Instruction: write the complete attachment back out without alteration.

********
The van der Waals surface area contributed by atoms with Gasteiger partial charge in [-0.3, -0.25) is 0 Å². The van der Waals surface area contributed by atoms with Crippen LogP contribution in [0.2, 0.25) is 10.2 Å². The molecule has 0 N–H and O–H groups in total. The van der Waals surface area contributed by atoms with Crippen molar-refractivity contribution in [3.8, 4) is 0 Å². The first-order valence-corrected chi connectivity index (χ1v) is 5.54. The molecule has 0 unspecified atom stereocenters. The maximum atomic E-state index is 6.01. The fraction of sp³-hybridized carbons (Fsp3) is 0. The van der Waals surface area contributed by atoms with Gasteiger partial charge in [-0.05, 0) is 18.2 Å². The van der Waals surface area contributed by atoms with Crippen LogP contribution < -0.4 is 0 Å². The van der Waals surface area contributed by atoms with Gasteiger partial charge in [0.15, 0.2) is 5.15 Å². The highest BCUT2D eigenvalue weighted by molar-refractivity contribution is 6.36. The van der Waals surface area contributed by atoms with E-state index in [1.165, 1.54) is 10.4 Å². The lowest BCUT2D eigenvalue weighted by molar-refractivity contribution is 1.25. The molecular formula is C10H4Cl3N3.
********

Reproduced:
The van der Waals surface area contributed by atoms with Gasteiger partial charge in [-0.3, -0.25) is 0 Å². The van der Waals surface area contributed by atoms with Crippen LogP contribution in [0.2, 0.25) is 10.2 Å². The molecule has 0 N–H and O–H groups in total. The van der Waals surface area contributed by atoms with Crippen molar-refractivity contribution in [3.8, 4) is 0 Å². The first-order valence-corrected chi connectivity index (χ1v) is 5.54. The molecule has 0 unspecified atom stereocenters. The maximum atomic E-state index is 6.01. The fraction of sp³-hybridized carbons (Fsp3) is 0. The van der Waals surface area contributed by atoms with Gasteiger partial charge in [-0.05, 0) is 18.2 Å². The van der Waals surface area contributed by atoms with Crippen LogP contribution < -0.4 is 0 Å². The van der Waals surface area contributed by atoms with Gasteiger partial charge in [0.15, 0.2) is 5.15 Å². The highest BCUT2D eigenvalue weighted by molar-refractivity contribution is 6.36. The van der Waals surface area contributed by atoms with E-state index in [1.165, 1.54) is 10.4 Å². The lowest BCUT2D eigenvalue weighted by molar-refractivity contribution is 1.25. The molecular formula is C10H4Cl3N3.